Outbreak 1939 Interview: Jean Procter née Jean Young remembers her wartime years in the Women's Land Army

Jean Procter interviewed by Richard Moss | 28 August 2009
a black and white photo of a women in jodhpurs next to a threshing machine in a field

Jean Proctor nee Jean Young worked on farms between 1938 and 1938. Courtesy IWM / Jean Young

Interview: to commemorate the 70th anniversary of the outbreak of World War Two Culture24 speaks to some of the people featured in the Imperial War Museum's new exhibition, Outbreak 1939. Here Jean Procter née Jean Young remembers her wartime years in the Women's Land Army (WLA). Jean served in the WLA from 1938 until the war ended in 1945, working on farms throughout Cheshire.

“We never had any recognition, we never got a medal and we never had any clothing to come away with, no gratuities. It was a case of ‘send back your uniform at your own expense’ – they never paid the postage of it.

You could buy a second-hand hat, so I posted that one back and kept my original.

It was very hard work, very satisfying, but it wasn’t a pleasure. It was more a pleasure of a job well done, that’s more like it. When the harvest was done and things like that you thought ‘thank God it’s done, I’m glad we’ve got all this beautiful corn in’. It was very satisfying.

But sometimes it was very miserable, it made you weep a bit you know. It depended a lot on your farmer, if you had a rotten farmer you had a rotten do, and that was it you see.

My breakfast was a two inch thick slice of bread fried in the farmer’s bacon fat. He had the bacon – I never even had an egg, I never saw any meat. It was bread and cheese and things like that. We were land girls and we were nothing. Except for the work we did and then they said they couldn’t bear to be parted from us, they said we were more amenable than the men.

On every farm I was on I was the only one. It was just me and an old man – an old retainer. And where I worked it was all manual, there were no combine harvesters or tractors where I was. I had to scythe round the field to start with using a hand scythe and then an old boneshaker thing would come round and cut it. And then I would gather them into sheaves and stump them up, and then you would cart them, and turn it with a pickle to dry.

I was born in Heaton Moor in Stockport and I went to school until I was seventeen and I came out of school and father was very elderly. He was a Victorian and he didn’t believe in girls working, he thought you should stay at home and clean the furniture. But I got myself a job as a hairdresser’s assistant and he didn’t approve so he sent me to live with an elderly aunt in Scotland – she was 86 (laughs).

And I saw this poster for the Land Army and of course I joined up. They said, ‘you will have to go home because you have to go to your own areas and this is the Scottish Land Army not the English,’ so I was sent to a farm in Warwickshire.

When the war broke out the farmer fetched us all in for the announcement and the farmer’s wife said ‘you will have to go home love and get your father’s permission’, because they had written and told her they hadn’t got parental permission.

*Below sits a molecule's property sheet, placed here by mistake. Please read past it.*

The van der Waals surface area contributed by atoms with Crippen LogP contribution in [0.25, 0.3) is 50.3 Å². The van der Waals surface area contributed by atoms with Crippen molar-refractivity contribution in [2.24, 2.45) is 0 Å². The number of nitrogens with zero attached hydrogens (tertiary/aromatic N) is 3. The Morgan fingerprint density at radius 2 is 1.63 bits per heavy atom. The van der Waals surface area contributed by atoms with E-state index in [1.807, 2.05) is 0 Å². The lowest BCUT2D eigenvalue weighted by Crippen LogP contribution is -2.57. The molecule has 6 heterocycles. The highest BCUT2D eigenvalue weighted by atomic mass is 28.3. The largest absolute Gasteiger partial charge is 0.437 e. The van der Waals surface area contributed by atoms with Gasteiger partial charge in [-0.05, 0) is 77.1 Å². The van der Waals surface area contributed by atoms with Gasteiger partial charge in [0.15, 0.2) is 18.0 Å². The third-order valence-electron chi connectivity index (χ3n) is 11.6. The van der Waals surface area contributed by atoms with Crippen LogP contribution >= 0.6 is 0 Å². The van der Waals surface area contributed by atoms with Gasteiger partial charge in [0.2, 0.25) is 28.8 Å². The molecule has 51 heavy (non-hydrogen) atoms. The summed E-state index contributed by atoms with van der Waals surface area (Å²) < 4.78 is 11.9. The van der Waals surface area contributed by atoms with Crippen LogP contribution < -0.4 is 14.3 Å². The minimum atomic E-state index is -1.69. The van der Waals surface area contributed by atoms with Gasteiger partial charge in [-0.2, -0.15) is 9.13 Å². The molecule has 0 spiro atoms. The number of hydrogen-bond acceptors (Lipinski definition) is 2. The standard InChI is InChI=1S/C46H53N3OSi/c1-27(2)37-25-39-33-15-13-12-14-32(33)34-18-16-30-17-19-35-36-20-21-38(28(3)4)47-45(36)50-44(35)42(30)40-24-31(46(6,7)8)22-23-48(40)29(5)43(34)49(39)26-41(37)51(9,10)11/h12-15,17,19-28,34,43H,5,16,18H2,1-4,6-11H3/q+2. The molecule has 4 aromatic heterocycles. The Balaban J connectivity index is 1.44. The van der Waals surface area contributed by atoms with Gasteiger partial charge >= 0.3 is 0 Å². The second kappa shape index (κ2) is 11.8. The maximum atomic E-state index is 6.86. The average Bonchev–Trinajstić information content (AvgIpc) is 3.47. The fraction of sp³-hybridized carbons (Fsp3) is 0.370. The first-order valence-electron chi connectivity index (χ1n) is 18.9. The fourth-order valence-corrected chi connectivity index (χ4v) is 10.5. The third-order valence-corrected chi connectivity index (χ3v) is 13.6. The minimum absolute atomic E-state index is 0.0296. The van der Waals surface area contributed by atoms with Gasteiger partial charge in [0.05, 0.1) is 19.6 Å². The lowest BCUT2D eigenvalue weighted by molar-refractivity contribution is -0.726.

So back home I had to go and my mother said to my father ‘for goodness sake she’s done it so far so get it signed’, so he signed and I went straight off to the farm.

(Leaning to look at her pass displayed in the exhibition Jean points out the two signatures on her WLA pass).

That’s the second signing. My issue number was 289 and they said ‘we can’t reissue it again’ so they put two naughts on the end, 28900. So I was one of the first and I did twelve months more than it says there.

I think we were marvelous to be quite truthful. When you think about the modern lot, they wouldn’t have a chance of doing that - they wouldn’t contemplate it. I couldn’t contemplate it when I went I went in – all the mud and filth and fleas and what have you. It was back breaking and the sweat would be running off your nose, and then we’d be trembling with cold the next. If you milked a cow, you’d get up and you would be covered in fleas, they got on you.

I also had a tin hat because I also had to turn out to do NARPAC, the National Air Raid Precaution Animal Committee. A lot of the young vets were called up so they fetched out the old retired vets and so to ease it for them they got us to deal with all the cuts and bruises and the bad eyes. I learned all sorts like how to put a Pekinese's eye back in, because apparently they pop and flop out if there’s a loud bang, I never had to do it thankfully. I had to practice on a dummy.

I used to have to turn out every night with my first aid box and a tin hat and you would get the old ladies coming out (I’m ninety by the way). They used to come out and say 'can you put a bit of stuff on our Tommy’s ear? Can you look at his eye, and can you give so-and-so a pill?'

I would then get up at five the next morning, I don’t know how we did it really.

After the war, I got married and I felt like a caged bird. I went to work for my father-in-law and I had four walls around me all the time. There’s nothing to beat morning air you know, it smells gorgeous and you’d see spider’s webs with jewelly bits on them and little lambs and little pigs – I missed it a great, great deal. But I got married and had children – I had my own little piglets!

But it’s nice to see my things here, displayed with the forces, which is how it should be.

Included in the Outbreak 1939 exhibition are Jean Young’s WLA membership certificate, uniform, hat and photographs.

Outbreak 1939 was developed in association with ITV.

More on the venues and organisations we've mentioned:
  • Back to top
  • | Print this article
  • | Email this article
  • | Bookmark and Share